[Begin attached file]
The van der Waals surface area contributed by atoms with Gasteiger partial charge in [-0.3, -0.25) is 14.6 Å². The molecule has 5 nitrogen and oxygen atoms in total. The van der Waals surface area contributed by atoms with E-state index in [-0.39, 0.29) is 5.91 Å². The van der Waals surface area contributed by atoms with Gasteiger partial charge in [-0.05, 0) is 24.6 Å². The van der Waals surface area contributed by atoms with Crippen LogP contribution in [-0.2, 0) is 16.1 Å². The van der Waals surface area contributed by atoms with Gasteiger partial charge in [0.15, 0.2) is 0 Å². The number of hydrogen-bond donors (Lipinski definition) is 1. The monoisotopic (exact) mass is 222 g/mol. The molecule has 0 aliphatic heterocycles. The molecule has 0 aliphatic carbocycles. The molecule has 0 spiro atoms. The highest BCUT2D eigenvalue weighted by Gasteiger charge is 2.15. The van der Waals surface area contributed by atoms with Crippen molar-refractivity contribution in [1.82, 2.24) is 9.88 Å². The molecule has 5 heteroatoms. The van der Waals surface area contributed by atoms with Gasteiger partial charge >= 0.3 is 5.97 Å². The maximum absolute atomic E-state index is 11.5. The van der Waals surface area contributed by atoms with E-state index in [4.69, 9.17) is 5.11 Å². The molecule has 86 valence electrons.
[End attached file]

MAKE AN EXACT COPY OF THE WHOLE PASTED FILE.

The van der Waals surface area contributed by atoms with Gasteiger partial charge in [-0.3, -0.25) is 14.6 Å². The molecule has 5 nitrogen and oxygen atoms in total. The van der Waals surface area contributed by atoms with E-state index in [-0.39, 0.29) is 5.91 Å². The van der Waals surface area contributed by atoms with Gasteiger partial charge in [-0.05, 0) is 24.6 Å². The van der Waals surface area contributed by atoms with Crippen LogP contribution in [-0.2, 0) is 16.1 Å². The van der Waals surface area contributed by atoms with Gasteiger partial charge in [0.15, 0.2) is 0 Å². The number of hydrogen-bond donors (Lipinski definition) is 1. The monoisotopic (exact) mass is 222 g/mol. The molecule has 0 aliphatic heterocycles. The molecule has 0 aliphatic carbocycles. The molecule has 0 spiro atoms. The highest BCUT2D eigenvalue weighted by Gasteiger charge is 2.15. The van der Waals surface area contributed by atoms with Crippen molar-refractivity contribution in [1.82, 2.24) is 9.88 Å². The molecule has 5 heteroatoms. The van der Waals surface area contributed by atoms with Gasteiger partial charge >= 0.3 is 5.97 Å². The maximum absolute atomic E-state index is 11.5. The van der Waals surface area contributed by atoms with E-state index in [4.69, 9.17) is 5.11 Å². The molecule has 86 valence electrons.